"A commanding, grim, witty child...": Robert Lowell On the Death of Flannery O'Connor:
Did you read about Flannery O'Connor's death? I know nothing except the longish notice in the Times that described her career mostly. I gather she must have died of the bone disease, lupus, that plagued her all these years. A book of short stories will come out in January. It seems such a short time ago that I met her at Yaddo, 23 or 24, always in a blue jean suit, working on the last chapters of Wise Blood, suffering from undiagnosed pains, a face formless at times, then very strong and young and right. She had already really mastered and found her themes and style, knew she wouldn't marry, would be Southern, shocking, and disciplined. In a blunt, disdainful yet somehow very unpretentious and modest way, I think she knew how good she was. I suppose she knew dimly about the future, the pain, the brevity, the peacocks, the life with her mother. She was 38 when she died, and I think always had the character of a commanding, grim, witty child, who knew she was destined to live painfully and in earnest, a hero, rather like a nun or Catholic saint with a tough innocence, well able to take on her brief, hardworking, hard, steady, splendid and inconspicuous life. I think the cards seemed heavily stacked against her, and her fates must have felt that they had so thoroughly hemmed her in that they could forget, and all would [have] happened as planned, but really she did what she had decided on and was less passive and dependent than anyone I can think of.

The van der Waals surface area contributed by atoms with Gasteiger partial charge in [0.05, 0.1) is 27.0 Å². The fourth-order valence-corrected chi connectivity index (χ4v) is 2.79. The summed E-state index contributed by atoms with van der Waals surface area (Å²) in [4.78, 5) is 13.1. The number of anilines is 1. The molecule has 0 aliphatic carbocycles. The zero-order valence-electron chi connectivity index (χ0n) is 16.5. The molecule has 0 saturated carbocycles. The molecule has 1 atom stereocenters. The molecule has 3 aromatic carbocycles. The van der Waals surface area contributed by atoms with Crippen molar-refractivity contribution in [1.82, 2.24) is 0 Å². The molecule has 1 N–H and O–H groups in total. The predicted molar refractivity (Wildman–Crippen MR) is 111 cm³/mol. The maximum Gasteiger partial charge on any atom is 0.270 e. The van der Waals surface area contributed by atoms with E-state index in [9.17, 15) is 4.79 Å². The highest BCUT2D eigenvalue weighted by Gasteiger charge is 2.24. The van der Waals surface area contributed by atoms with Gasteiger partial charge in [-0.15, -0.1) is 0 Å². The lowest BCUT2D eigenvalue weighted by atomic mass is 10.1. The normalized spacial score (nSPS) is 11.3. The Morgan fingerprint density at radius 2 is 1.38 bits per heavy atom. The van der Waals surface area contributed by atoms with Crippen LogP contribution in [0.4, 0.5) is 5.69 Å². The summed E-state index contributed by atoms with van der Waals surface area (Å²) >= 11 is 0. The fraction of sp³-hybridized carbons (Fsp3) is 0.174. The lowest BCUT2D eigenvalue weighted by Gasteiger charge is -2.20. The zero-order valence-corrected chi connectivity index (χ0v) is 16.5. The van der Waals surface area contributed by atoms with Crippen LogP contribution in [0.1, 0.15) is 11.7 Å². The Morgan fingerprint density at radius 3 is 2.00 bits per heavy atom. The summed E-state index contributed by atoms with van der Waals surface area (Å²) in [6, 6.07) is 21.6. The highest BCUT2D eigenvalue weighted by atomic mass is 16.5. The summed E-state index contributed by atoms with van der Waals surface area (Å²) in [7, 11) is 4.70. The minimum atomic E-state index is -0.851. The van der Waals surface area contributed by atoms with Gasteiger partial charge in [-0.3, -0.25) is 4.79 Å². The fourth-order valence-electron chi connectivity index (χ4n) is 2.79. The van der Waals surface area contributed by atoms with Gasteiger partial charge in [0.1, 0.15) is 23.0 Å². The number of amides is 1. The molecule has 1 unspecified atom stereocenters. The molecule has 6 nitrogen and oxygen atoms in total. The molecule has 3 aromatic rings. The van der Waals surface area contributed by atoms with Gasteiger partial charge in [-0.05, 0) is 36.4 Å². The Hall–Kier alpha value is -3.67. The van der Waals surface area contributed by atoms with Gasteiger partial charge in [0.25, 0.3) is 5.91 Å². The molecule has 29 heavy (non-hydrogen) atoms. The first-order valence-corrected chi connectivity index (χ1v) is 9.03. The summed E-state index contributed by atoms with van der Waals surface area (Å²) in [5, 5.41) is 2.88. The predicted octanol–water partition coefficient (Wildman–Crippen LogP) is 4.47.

-- August 10, 1964 letter to Elizabeth Bishop. O'Connor died a week earlier, on August 3.)
From The Letters of Robert Lowell.